Physical game vs. Mexico proves a double-edged sword for the United States

CHICAGO – Christian Pulisic being fouled by opposing defenders, Jozy Alitdore being sat on after being fouled, Weston McKennie being grabbed by the throat for removing the player on Altidore’s back.

In many matches, such instances might be viewed as worthy of immediate punishment.

But they were a normal part of the script Sunday night, as such things often are when the US play Mexico.

“It was definitely physical but it’s USA-Mexico,” said defender Aaron Long, who spent most of the night tussling with Mexico striker Raul Jimenez. “We knew it was gonna be like that.”

Gregg Berhalter said after Sunday night’s 1-0 loss in the Gold Cup Final at Soldier Field in Chicago that he thought his squad had handled the Mexican tactics well, particularly in the first half, as the Americans sought to exploit the weaknesses left by El Tri’s over-aggressiveness.

“I think we actually did a very good job early on in the game of demonstrating our physicality and how we pushed them,” Berhalter said. “We felt like we had an advantage on them with speed, with quickness.”

But with that speed and quickness comes tiring, and thus less resistance to Mexico’s jostling and fouling. Berhalter pointed to his team’s repeated attempts to play long balls in behind the Mexican defense for the likes of Paul Arriola and Pulisic to chase, as the energy spent in those charges forward proved costly.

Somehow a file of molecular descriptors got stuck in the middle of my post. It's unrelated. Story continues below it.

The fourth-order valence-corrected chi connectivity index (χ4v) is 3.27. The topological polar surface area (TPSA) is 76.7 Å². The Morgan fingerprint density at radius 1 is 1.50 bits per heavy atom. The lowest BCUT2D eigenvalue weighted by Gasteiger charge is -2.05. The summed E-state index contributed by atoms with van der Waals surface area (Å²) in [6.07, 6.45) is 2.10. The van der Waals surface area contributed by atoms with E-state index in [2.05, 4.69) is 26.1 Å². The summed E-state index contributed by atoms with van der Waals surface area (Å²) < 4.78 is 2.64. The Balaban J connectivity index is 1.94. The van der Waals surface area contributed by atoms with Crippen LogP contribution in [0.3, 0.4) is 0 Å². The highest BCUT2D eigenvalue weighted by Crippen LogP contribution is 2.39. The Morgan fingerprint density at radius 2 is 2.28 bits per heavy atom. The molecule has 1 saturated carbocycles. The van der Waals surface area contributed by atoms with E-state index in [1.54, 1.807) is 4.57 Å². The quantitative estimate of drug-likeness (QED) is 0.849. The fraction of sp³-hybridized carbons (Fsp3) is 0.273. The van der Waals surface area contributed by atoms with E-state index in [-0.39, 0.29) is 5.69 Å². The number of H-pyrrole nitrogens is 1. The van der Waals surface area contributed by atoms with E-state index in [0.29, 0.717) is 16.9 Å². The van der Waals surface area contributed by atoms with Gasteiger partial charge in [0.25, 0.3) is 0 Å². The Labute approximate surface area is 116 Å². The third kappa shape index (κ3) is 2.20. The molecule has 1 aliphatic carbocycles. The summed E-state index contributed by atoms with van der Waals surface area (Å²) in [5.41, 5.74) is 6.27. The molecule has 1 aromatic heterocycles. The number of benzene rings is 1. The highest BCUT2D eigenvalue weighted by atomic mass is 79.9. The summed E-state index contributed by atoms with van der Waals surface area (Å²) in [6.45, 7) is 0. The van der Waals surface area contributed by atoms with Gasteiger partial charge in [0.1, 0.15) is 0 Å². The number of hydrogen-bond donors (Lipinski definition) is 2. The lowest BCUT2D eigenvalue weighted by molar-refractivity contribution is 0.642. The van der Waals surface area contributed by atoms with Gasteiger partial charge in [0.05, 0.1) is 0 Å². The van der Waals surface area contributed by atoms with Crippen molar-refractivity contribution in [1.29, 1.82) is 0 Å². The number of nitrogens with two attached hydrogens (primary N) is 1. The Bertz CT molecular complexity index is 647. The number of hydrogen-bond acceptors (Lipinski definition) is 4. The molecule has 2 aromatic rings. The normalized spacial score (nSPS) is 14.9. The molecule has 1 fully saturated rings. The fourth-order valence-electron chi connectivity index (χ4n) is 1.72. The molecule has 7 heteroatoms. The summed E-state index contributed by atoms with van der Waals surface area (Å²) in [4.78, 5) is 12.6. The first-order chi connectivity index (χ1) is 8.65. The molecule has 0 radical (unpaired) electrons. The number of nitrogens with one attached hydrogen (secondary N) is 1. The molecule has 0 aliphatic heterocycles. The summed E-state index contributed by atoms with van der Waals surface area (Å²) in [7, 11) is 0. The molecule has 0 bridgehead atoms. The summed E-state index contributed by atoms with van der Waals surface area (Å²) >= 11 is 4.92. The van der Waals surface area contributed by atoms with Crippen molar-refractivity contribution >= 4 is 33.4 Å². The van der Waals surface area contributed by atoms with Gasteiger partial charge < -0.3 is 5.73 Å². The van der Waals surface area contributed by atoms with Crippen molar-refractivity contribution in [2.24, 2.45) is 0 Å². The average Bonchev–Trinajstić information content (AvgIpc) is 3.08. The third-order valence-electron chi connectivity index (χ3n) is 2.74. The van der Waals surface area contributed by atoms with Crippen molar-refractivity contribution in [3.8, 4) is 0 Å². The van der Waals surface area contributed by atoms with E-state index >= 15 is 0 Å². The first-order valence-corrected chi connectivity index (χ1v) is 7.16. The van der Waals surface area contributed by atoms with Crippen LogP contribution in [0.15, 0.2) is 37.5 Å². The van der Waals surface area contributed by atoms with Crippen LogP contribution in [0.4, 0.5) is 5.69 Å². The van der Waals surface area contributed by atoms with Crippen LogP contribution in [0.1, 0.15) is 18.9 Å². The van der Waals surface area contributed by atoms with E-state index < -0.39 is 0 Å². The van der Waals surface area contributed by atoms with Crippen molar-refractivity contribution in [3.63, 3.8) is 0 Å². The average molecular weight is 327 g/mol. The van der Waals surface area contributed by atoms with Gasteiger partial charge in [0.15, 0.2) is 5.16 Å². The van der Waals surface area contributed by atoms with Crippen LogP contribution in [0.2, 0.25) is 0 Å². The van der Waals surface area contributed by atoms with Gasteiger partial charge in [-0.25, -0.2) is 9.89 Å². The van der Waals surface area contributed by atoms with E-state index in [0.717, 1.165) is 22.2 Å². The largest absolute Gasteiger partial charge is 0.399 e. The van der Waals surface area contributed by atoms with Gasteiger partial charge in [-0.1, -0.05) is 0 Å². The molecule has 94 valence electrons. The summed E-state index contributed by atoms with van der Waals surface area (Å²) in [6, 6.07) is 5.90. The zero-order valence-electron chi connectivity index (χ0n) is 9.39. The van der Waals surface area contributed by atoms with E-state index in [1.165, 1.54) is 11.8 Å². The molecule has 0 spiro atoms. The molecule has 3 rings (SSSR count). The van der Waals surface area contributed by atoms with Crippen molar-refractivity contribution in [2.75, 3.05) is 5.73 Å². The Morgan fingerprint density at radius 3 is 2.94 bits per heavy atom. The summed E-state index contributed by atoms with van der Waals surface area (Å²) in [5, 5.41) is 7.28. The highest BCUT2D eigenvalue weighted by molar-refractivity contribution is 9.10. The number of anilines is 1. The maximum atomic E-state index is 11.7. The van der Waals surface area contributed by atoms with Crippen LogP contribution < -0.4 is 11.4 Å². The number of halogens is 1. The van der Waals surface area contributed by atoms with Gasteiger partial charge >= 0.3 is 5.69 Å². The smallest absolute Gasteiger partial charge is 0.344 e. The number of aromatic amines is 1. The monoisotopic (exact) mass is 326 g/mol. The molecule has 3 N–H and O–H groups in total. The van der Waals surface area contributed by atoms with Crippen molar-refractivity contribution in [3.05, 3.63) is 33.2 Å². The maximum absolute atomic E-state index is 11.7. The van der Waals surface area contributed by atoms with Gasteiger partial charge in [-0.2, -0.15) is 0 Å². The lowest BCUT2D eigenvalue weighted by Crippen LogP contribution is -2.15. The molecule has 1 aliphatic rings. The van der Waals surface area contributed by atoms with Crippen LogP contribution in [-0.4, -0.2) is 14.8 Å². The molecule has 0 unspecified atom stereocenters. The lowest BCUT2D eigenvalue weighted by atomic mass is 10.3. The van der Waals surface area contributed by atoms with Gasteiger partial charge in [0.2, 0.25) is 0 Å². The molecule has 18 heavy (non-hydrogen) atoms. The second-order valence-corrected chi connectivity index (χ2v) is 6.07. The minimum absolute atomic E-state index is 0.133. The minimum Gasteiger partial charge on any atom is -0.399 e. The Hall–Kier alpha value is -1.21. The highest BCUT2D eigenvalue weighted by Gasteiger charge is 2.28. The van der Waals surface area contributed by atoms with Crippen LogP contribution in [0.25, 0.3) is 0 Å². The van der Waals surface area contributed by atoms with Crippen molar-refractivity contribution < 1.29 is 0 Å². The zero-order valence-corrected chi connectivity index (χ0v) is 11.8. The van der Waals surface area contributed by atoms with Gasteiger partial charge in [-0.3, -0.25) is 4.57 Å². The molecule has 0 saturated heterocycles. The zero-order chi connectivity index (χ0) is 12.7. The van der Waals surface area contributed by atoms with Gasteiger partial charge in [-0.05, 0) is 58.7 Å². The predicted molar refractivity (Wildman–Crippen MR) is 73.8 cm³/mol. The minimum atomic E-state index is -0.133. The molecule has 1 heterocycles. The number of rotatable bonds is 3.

“As we continually tried to have quick attacks it will cost energy in the end,” he said. “[Mexico] stayed calm, their experience really helped.”

Experience that shows the way Mexico approaches playing the United States, particularly in the Gold Cup where they are now 5-2 all-time, tends to work.

While early on the Americans did create chances, most notably a miss from ten yards out by Altidore, control shifted to the Mexicans as the match wore on. It was increasingly apparent the US had missed their window, which Mexico ensured never reopened.

“Obviously you have to make more chances,” Altidore said of his reaction to the early missed opportunities. “I thought in the second half it got away from us…we never got ahold of it again.”

The USMNT is still going through some growing pains under Berhalter, looking to rebuild the reputation of the national team program while integrating both new players and new tactics. Tonight, those pains were a bit more literal than usual.

“I think the guys will learn a lot from this game,” Berhalter said. “For us, the whole month was ‘guys, we need to make progress this month,’ and when I look back on it I think we did. This experience will help us moving forward.”

It will be another two years before the US has the opportunity to play in a match like Sunday night. When next they find themselves on the big stage, they’ll know what to expect and be ready for it.

“I think big games have crazy atmospheres and it’s a good thing,” Long said. “You want it to be like that.”